Earlier this year I spoke with author David Leach and learned some fascinating lessons from the complex history of the Kibbutz–lessons that really pushed me to rethink what community and coexistence can mean.
David Leach is the author of Chasing Utopia: the Future of the Kibbutz in a Divided Israel and chair of the University of Victoria writing department. During our conversation we explored David’s experiences on Kibbutz Shamir, where he volunteered in the late 1980s, and where he returned in the late 2000s to discover that the entire communal movement in Israel—and the nation itself—had radically transformed. Our conversation touched on urban design, gender and equality, Zionism, tea kettles, and I learned that “to be a good kibbutznik, you have to be a good ‘kibitzer’”.
David’s humour articles, profiles, reviews, investigative journalism, columns, memoirs and travelogues have appeared in national and international publications, including The Globe & Mail, The National Post, TIME Canada, Reader’s Digest, THIS Magazine, Canadian Geographic, Today’s Parent and Communities. Along with Chasing Utopia: the Future of the Kibbutz in a Divided Israel, David has also written Fatal Tide: When the Race of a Lifetime Goes Wrong.
Some big ideas exchanged:
- The noble modernism of “homo kibbutznik”, i.e. the idea that the kibbutz would experiment with secular communalism and inspire the world to pursue the same course. (Today, “changemakers” are way less idealistic about the “ripple effect” of their actions.)
- How do you de-familiarize social relations to transform the conditions of possibility for people to come together? (A live question for the future: how can we quickly experiment with new social relations and configurations? How can we come together differently without waiting for the revolution?)
- What builds community? What strengthens a community so that it can face difficult decisions without falling apart? How do you build a living utopia? (These are pretty essential questions, and the certainly aren’t new.)
- The debate about the tea kettle! What if one’s entitlement to a kettle in one’s private space had to be debated by members of your community? After all, if your private space is more comfortable than the communal kitchen, won’t you end up hanging out there more often, and not with everyone else in the dining hall? (We take privacy and personal space for granted, and yet we strive for connection and community every day. What if it were the other way around? What if friendship and camaraderie were built into the fabric of the everyday, but your desire to have a kettle in your private space had to be debated by the group?)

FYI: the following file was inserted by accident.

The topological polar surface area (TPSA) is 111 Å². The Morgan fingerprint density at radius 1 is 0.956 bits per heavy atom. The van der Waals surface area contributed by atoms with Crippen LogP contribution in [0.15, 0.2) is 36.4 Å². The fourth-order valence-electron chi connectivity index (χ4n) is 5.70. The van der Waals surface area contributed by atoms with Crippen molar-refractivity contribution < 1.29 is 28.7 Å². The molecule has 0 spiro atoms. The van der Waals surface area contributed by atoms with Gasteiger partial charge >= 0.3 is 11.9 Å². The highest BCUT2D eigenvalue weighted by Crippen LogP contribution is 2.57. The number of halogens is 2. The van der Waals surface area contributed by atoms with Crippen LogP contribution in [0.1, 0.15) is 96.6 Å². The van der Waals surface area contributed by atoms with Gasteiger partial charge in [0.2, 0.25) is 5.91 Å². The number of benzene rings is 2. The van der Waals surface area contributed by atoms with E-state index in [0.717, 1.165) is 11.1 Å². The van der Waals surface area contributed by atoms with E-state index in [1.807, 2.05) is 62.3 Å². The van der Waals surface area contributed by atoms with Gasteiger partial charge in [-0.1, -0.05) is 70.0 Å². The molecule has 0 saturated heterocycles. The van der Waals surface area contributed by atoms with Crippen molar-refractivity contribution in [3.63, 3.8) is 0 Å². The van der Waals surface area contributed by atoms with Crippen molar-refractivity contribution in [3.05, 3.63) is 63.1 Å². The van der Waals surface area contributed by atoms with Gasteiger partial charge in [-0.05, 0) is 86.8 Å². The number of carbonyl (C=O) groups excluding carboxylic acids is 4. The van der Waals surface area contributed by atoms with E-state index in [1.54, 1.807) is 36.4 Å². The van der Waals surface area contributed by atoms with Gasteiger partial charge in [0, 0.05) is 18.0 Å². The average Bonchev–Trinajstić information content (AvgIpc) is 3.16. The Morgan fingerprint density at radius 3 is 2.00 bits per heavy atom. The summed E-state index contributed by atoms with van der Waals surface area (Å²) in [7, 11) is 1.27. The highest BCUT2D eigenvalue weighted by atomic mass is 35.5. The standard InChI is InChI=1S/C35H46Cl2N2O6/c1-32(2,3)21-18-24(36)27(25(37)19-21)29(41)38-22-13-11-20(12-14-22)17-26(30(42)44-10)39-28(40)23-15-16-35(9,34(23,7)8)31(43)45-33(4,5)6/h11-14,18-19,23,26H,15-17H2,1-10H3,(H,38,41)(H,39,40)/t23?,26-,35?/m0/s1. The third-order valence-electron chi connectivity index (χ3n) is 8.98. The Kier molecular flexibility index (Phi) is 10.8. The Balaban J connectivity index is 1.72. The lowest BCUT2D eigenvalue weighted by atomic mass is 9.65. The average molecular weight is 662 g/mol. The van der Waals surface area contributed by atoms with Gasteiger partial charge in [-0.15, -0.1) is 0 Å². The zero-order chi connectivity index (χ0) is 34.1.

- The problem of the nuclear family was apparent to the early kibbutznik: how would the community be affected if the mother and father were focused inward with their children? (Family is a side-note to community life… Although shocking to outsiders, family is a side-note to economic life in much of the western world: after 8-10 hours at the office and on the commute, we return to our families to have dinner and go to bed!)
- A kitchen and a dining hall is a very radical and heartwarming thing indeed. (Cooking and feasting together are at the heart of communal living on and off the Kibbutz. Let’s have more breakfasts, potlucks and “shitty dinner parties” together. The best social change comes at the tip of a fork.)
References, allusions, and mentions implied:
- David Leach’s new book Chasing Utopia: the Future of the Kibbutz in a Divided Israel;
- David Leach’s blog “Look Back To Galilee”, which has more information on Kibbutz Shamir and more background on the Kibbutz movement;
- The Israeli startup scene on Medium;
- The First Intifada;
- Kibbutz Ga’aton and the Kibbutz Contemporary Dance Company;
- Kibbutz Artzi: socialist-zionist youth movement;
- The less well-known Urban Kibbutz;
- Hand in Hand: Centre for Jewish-Arab Education in Israel;
- Wahat al-Salam – Neve Shalom (pronounced “waaḥat’ as-salaam/nevei shalom”) is Arabic and Hebrew for Oasis of Peace: an intentional community jointly established by Jewish and Palestinian Arab citizens of Israel. They teach their founding principles to Arab and Israeli youth and adults through The School for Peace;
- Ray Oldenburg’s book The Great Good Place (amazon) and his notion of “Third Places” which “host the regular, voluntary, informal, and happily anticipated gatherings of individuals beyond the realms of home and work.”
Credit where credit is due:
- Intro music: Kosmiche Slop by Anenon, licensed under CC BY 2.0.
- Break music: “Untitled” by Stefan Morales.
- Outro music: Whispering Through by Asura, licensed under CC BY 2.0.